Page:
As soon as that “acceptance” letter arrives in the mail, students should begin searching for housing, planning finances, understanding the curriculum and networking with other students. You don’t want to be dealing with these while med school has already started.
2. Family stress. A close friend of mine battled with this daily in medical school. Her husband was not very happy that she was studying late into the evenings. It saddened her terribly that she missed her daughter’s first day at school and then her dance recital. These things took a toll on her, and by our 3rd block, she called it quits. To this day, she still looks back and wonders “what if” she had stuck through and became a doctor but in the end, she feels she made the best decision at that time. There are others who unfortunately have loved ones fall sick during their schooling. Life is very unpredictable, and sometimes the decision to take a break makes sense, but hopefully, one will hang tough or return when they are ready.
When you get that “acceptance” letter, make sure to begin preparing your friends, significant other and family on what they can expect from you over the next four years.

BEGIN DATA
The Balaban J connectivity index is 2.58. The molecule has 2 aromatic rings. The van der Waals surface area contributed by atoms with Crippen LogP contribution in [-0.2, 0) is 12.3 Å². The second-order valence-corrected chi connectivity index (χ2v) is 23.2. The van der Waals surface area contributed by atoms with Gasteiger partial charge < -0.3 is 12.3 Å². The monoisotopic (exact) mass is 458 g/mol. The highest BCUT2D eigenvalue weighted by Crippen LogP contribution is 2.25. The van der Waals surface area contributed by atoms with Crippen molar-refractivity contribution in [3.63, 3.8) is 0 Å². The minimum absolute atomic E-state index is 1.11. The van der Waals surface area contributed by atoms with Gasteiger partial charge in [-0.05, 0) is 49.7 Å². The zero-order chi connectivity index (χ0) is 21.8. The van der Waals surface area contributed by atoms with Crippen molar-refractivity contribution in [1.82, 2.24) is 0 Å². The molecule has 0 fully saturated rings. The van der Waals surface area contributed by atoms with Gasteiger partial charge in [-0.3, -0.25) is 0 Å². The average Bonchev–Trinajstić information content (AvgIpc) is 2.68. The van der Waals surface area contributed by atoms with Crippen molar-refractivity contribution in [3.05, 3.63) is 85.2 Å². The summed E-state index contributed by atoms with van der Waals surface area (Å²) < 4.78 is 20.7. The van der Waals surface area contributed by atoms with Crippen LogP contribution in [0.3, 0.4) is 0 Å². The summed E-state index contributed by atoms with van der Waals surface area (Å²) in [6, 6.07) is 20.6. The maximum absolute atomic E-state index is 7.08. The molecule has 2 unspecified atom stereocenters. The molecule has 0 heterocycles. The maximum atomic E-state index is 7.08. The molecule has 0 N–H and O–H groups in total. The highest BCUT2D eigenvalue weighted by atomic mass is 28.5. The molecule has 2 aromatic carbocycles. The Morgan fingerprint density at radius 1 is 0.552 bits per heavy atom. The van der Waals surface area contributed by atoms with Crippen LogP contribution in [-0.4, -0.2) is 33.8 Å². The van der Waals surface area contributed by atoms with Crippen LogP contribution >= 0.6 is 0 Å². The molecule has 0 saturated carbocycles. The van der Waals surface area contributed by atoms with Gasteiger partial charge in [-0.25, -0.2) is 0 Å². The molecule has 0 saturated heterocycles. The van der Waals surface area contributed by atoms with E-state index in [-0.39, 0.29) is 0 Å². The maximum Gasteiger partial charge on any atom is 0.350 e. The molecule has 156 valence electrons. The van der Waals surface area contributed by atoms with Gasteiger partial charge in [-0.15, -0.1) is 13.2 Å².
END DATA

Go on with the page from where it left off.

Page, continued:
3. Burned bridges. Be very careful with what you say and how you treat others (especially around a medical campus and on the internet). You can never judge a book by its cover. If you do, that book just may make life miserable for you. I still remember a buddy of mine who had a firecracker personality. I played basketball with this guy a few times a week. Let’s just say I witnessed a number of altercations between him and other medical students on the court. What many of the first-year students did not know was that this guy was a chief resident and in a few years, rose to a very high position in the medical school. When students make mistakes or perform poorly in medical school, a committee typically presides over their case. It would be very unfortunate if one of those committee members is someone that student has burned bridges with. In today’s global age, the medical community is tighter than ever. Therefore, there are only a few degrees of separation between everyone.